Raising capital as a startup founder can be time-consuming and difficult. We’ve assisted nearly 100 startups in the capital raising process, providing both advice and legal documentation, and although each startup is different, there are a number of questions every founder should ask themselves before raising a round of capital. We set out the five most common but remember, this list is by no means exhaustive.

1. Do I Need to Raise Capital?

This might seem pretty obvious, but it’s surprising how many founders don’t actually ask themselves the question. Raising money isn’t easy, and if you do find investors, you’ll need to give up an economic interest (a percentage of the equity) in your business as well as a degree of control. You shouldn’t raise capital unless you need to. Of course, this doesn’t mean profitable bootstrapped startups shouldn’t raise capital. It just means that if you raise a round of funding, you need to be able to deploy the capital in a manner which will increase the value of the current shareholders’ shareholding in the company. Make sure you answer this question before all others. 

2. Is my Business One Which Will Generate a Long-Term Capital Return For Investors?

The next question to ask yourself is whether your particular startup can provide a long (or even short) term capital return to investors. Most businesses started in Australia are not scalable, and don’t have any prospect of eventually being sold. They are designed to provide an income stream for the founder and potentially some employees but are never going to grow enough to ensure investors (and other shareholders) benefit from a capital return. If your business isn’t scalable and your goal isn’t to build a large business, then it’s unlikely that investors will be interested in investing.

3. How Much Money do I Want to Raise and What Will I Use it For?

It’s a good idea to know how much you’re planning on raising, and what you’re going to do with it. Building a simple financial model, setting out projected revenues (if you’re projecting revenues), and expenses, will enable you to work out how much capital you will require until you hit your next milestone (or profitability). Building a model is also a great exercise to help you think through where you’ll spend the capital that you’re raising. Of course, no one really expects you to stick to such a model in the long term, but it’s definitely a useful management tool. If you’re raising a round and your business is focused on revenue (as opposed to users or long term R&D), it’s also something investors will want to see.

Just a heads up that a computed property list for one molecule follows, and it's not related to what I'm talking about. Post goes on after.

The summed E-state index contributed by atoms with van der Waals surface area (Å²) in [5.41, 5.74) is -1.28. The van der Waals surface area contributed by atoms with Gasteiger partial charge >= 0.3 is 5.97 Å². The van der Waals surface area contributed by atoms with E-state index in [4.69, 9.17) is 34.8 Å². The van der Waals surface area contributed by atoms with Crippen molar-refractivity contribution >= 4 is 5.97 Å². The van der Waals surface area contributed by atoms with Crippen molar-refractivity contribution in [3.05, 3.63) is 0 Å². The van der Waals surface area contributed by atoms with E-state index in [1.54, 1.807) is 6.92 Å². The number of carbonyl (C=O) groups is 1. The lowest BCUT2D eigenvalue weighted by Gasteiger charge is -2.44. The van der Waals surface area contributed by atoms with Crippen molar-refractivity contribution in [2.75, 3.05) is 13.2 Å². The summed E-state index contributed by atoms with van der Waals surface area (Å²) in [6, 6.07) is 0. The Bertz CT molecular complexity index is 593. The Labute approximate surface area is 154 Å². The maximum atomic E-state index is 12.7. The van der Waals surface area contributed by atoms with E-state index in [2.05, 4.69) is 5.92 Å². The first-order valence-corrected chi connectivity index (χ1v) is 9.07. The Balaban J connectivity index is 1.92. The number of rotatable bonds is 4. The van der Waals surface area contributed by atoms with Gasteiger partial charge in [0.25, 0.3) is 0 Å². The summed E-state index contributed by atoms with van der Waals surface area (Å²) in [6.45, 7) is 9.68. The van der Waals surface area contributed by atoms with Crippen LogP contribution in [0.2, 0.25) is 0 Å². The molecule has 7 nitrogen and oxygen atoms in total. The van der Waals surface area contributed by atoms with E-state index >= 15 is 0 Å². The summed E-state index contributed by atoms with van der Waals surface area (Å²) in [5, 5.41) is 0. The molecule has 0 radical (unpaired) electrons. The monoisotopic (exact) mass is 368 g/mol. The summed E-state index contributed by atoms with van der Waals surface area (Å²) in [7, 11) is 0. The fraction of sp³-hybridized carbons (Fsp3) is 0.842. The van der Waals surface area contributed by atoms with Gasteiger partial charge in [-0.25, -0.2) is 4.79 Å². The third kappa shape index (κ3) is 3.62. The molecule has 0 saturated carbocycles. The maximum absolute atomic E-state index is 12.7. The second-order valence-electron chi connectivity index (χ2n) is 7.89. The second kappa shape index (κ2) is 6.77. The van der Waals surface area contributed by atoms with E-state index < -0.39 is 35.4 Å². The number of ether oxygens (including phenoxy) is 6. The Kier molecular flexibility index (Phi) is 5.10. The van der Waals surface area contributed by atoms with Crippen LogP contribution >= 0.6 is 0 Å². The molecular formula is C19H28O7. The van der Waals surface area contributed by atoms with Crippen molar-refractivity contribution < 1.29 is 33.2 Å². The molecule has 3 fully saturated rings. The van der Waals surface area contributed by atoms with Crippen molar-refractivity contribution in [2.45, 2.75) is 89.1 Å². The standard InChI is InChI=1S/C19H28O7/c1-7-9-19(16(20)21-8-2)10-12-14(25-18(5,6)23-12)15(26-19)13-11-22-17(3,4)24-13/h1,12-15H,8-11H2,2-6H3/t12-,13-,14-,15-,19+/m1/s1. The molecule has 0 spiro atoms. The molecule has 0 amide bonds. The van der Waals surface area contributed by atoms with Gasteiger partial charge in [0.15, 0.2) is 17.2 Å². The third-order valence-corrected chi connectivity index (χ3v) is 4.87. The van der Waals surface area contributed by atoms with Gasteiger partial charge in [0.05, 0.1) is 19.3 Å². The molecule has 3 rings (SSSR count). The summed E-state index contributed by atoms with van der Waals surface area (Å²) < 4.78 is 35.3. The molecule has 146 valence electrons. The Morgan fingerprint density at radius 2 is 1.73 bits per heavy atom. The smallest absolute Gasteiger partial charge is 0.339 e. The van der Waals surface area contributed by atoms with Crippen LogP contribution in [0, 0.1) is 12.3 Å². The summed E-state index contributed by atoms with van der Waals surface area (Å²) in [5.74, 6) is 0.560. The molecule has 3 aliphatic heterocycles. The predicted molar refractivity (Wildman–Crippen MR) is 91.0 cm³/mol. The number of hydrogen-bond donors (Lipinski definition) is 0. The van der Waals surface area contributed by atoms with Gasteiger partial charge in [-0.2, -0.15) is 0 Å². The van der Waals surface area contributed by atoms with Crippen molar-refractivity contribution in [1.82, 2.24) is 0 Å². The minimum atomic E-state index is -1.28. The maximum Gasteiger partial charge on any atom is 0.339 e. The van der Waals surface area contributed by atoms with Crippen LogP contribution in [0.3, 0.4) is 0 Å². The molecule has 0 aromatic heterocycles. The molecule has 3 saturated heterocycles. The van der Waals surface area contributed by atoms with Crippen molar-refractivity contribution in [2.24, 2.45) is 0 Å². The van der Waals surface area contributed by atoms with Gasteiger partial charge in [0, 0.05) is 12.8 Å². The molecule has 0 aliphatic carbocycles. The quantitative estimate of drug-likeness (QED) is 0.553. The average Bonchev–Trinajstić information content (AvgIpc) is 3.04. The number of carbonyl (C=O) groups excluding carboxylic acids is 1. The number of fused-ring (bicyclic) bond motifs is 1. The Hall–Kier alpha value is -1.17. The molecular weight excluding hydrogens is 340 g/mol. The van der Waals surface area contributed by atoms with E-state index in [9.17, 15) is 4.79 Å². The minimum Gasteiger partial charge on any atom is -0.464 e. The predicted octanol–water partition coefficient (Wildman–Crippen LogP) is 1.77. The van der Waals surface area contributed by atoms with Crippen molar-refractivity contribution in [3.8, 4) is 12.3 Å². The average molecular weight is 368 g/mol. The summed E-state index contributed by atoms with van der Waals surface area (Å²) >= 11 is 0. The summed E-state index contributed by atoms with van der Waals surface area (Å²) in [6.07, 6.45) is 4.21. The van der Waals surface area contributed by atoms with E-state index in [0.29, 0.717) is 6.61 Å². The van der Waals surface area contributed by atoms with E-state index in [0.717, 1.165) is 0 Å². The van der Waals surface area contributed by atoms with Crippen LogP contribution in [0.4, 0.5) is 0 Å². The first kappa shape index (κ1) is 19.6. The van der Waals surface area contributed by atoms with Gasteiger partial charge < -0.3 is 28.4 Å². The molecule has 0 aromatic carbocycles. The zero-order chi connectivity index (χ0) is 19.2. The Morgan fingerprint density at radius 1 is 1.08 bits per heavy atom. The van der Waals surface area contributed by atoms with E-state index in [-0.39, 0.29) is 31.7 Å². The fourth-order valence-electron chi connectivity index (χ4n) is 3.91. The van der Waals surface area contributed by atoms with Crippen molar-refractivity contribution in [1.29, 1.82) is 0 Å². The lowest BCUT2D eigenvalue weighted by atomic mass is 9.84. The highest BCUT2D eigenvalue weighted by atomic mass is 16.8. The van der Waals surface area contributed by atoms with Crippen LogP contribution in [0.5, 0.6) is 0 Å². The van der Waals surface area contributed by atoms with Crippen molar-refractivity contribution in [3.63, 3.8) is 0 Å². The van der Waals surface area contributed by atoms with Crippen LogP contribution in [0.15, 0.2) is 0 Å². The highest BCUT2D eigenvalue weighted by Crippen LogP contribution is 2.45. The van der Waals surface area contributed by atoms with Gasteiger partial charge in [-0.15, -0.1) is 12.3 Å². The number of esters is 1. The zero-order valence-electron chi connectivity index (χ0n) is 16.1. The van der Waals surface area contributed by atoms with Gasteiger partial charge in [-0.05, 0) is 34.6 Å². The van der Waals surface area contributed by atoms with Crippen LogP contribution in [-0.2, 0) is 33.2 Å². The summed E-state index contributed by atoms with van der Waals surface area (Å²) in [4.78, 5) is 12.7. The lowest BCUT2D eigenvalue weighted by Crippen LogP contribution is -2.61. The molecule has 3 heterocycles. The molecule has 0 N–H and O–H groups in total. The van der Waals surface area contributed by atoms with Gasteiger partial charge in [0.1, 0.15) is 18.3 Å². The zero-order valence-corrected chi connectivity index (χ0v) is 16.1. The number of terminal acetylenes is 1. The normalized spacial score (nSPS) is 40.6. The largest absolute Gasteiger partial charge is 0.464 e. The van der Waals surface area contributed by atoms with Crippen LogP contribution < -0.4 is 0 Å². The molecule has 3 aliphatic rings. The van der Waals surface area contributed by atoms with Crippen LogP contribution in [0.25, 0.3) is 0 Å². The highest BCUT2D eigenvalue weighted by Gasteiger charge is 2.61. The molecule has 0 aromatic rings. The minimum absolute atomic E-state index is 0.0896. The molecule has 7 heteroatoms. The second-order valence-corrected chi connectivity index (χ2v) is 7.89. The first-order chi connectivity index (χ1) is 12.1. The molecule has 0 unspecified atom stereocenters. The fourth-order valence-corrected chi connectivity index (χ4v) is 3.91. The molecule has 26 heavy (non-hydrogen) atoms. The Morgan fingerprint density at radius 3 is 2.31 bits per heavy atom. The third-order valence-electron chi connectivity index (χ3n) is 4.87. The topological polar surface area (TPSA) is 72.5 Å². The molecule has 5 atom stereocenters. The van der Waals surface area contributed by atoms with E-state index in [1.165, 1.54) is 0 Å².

4. How Much of my Company am I Willing to Give Away to Investors in Return for the Investment?

Obviously, you’ll have to give away a portion of the equity in your company when you raise a round of investment. Have you thought this through? How much of the company are you willing to give away? You don’t need to know exactly what pre-money valuation you’re prepared to do the deal at, but it’s worth getting a good sense of valuation multiples for startups like yours. This will help you work out whether raising right now makes sense or whether you should try and push through and get some more traction before speaking with investors.

5. What Type of Investors Should I Target?

A final point that’s equally as important, and you will need to think through relates to the type of investor you should target when raising capital. If your business is at a very early stage, it will be harder to attract institutional capital so that the Angel investment route might make more sense. If, however, you’ve got some significant traction and are building a real high-growth tech startup, then initiating a conversation with a range of VCs might make sense. Make sure you look at your business from an investor’s perspective to try and work out what type of investor might be interested in the opportunity.

Key Takeaways

There are quite a number of issues to think about before raising capital. It’s also worth noting that the state of the market at the time you’re raising capital make a big difference. The great thing about the startup community is that founders are often very happy to share experiences with other founders starting the journey, so reach out to all of your contacts in the startup space and ask for advice and information. If you have any questions, let our startup lawyers know. 

Lachlan McKnight

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